Next up in our Creative Start-ups series, Rebecca Morris Knight of Pretty Dandy answers a few questions on creating a party atmosphere at craft fairs, supporting other creators and makers and how she’s been inspired by Nottingham’s DIY scene.
What is Pretty Dandy?
Pretty Dandy is an online boutique full of treasures for your home. We sell creative homewares including handmade items, vintage finds and pieces from up and coming designers. It’s important to us that everyone should feel good when they put their key in the door. Your home should be a place which relaxes and re-energises you – we all need that in our busy lives today. Part of achieving that is having a home that really speaks to you and expresses your individuality, so we sell beautiful things to help you create that dream home.
How do you select work to sell?
The main rule is that I have to love it. If I don’t love it, it’s not in. I find items for the site in lots of different ways, from thrift fairs and flea markets, auctions and online. I look for homewares which are beautiful, useful, interesting, well-made, creative and with a little bit of magic. Then I think about how they fit with the rest of the site and if it feels right, I go for it.
How did you fund starting your business in the first place?
I worked and saved up. I saved up first and foremost to pay for the build of the website and to buy initial stock. Then I carried on working while I established the business a bit to allow me to have funds available to keep things ticking over. It made it hard work at first, but it was a labour of love, so I didn’t mind too much.
What kind of support did you have on the practical side of setting up your own business?
My dad is a business man, so he provided advice and tips on how to go about things. Then other support came from friends who had set up enterprises and businesses and from my accountant who helps to calm me down when I’m panicking about tax or complicated forms!
What is your background in the creative world?
I worked in the arts for a while for a charity which aimed to get businesses to become sponsors and supporters of their local arts scene. This was my real introduction to the organised arts world and I loved it. Theatre, cinema, craft, galleries, dance and more – hugely inspiring stuff, and all on our doorstep. I was also Chair of a charity called Art in the Park in Sheffield, a fantastic organisation which gives people from disadvantaged backgrounds the chance to engage with art in lots of different ways.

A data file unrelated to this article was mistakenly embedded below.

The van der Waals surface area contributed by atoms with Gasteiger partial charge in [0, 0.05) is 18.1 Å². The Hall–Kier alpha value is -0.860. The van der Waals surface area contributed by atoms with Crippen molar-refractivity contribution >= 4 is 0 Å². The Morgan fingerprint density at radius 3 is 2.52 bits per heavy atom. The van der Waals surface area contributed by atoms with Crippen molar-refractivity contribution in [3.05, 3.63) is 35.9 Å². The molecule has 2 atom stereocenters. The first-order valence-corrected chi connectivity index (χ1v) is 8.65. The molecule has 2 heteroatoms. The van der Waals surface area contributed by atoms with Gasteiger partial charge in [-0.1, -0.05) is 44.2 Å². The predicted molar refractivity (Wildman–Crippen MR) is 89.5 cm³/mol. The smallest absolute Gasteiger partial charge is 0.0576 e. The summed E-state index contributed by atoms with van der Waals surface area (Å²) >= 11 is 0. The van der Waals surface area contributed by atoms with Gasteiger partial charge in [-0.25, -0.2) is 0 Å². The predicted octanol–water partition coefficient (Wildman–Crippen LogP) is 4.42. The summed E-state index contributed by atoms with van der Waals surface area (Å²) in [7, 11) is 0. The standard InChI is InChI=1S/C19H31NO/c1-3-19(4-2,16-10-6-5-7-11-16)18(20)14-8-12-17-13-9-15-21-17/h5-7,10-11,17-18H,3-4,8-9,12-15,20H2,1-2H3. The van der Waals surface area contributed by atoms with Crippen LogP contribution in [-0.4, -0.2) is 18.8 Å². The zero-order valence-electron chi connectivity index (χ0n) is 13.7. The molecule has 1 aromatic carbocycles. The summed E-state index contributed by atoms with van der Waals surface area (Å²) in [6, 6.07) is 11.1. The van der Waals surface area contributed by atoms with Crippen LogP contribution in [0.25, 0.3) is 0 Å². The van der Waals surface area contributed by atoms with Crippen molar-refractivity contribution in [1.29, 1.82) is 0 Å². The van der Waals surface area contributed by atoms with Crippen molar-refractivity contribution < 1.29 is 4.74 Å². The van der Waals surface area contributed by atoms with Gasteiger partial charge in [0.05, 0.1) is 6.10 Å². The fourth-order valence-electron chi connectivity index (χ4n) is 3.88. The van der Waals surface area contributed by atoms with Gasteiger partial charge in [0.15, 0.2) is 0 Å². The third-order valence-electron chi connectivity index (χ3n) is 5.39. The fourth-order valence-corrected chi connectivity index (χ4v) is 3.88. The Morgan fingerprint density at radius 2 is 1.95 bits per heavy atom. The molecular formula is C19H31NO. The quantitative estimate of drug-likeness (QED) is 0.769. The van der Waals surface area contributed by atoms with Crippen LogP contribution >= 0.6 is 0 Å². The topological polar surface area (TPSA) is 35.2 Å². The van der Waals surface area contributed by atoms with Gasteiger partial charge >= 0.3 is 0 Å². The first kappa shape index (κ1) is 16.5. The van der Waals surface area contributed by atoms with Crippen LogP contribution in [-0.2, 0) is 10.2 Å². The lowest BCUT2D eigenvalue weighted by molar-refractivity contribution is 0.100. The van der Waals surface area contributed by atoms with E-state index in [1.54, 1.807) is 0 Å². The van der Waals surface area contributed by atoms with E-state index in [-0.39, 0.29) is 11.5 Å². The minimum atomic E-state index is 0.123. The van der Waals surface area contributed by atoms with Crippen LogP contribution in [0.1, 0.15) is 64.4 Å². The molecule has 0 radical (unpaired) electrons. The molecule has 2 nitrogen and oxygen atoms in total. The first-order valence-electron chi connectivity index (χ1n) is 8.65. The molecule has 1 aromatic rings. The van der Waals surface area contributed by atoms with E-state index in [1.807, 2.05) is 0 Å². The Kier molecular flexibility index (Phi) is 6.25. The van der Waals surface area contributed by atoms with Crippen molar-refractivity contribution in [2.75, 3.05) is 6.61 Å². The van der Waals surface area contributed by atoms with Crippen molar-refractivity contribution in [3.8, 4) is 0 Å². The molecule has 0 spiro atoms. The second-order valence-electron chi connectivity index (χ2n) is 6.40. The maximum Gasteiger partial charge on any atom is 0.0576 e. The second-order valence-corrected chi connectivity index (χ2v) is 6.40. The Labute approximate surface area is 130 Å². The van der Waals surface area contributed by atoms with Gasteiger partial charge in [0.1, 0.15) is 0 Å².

I have also long been involved with the DIY music scene in Nottingham, organising gigs with friends and that led to being a part of the creative scene in general. From a more personal point of view I have always loved photography and making, so I combine the two with my business as I take a lot of the product shots on the site and also make things like cushions, cards and more.
Pretty Dandy Flea Market seems a step up from the usual craft fair. What makes it different?
It’s really fun! Not that craft fairs aren’t usually, but they tend to lean towards a certain style of event. My background in parties, gigs and the DIY scene meant I came at it from a different angle. For me it’s all about people coming, seeing & buying these amazing things that people are making right here in Nottingham and then sitting back, listening to some music, having a piece of cake or a gourmet sandwich and generally enjoying the atmosphere. I didn’t want to make it a ‘come in, buy something, leave’ sort of do. I wanted it to have a buzz, feel exciting and to be a cool event to hang out at. I’m happy to say that has definitely been the case! Plus I’ve got big plans for the next ones too…
You’re based in Nottingham. Do you feel this has affected the identity & role of your business in the creative sector?
I couldn’t have set up this business anywhere else. The support and interest from friends and creative people in the city has been great. Plus, I think it gives Pretty Dandy a little stand out edge. We have cool items from the local area which you just don’t find on other sites, like an exclusive art print from Katrine Brosnan and up-cycled candle holders made by Steve Handley. These things give us an edge online and show people that we’re coming from somewhere more individual and interesting than some other businesses.
Do you have any websites you can recommend to other creative start-up businesses?
I really like Creative Boom and Ideas Tap. Creative Boom is super-useful for creative business stuff. I also read SEO (search engine optimisationg) & online marketing blogs as much as I can, such as SEO Mix. The hardest thing about running an online business is getting enough people to hear about you, so any tips for that are always gratefully received!
Anything special lined up for the near future?
More Pretty Dandy Flea events. We are changing venues, so keep your eyes peeled for the date/time/location! We’re planning two before the year is out, each with something a little different to surprise and delight!
All images © Rebecca Morris Knight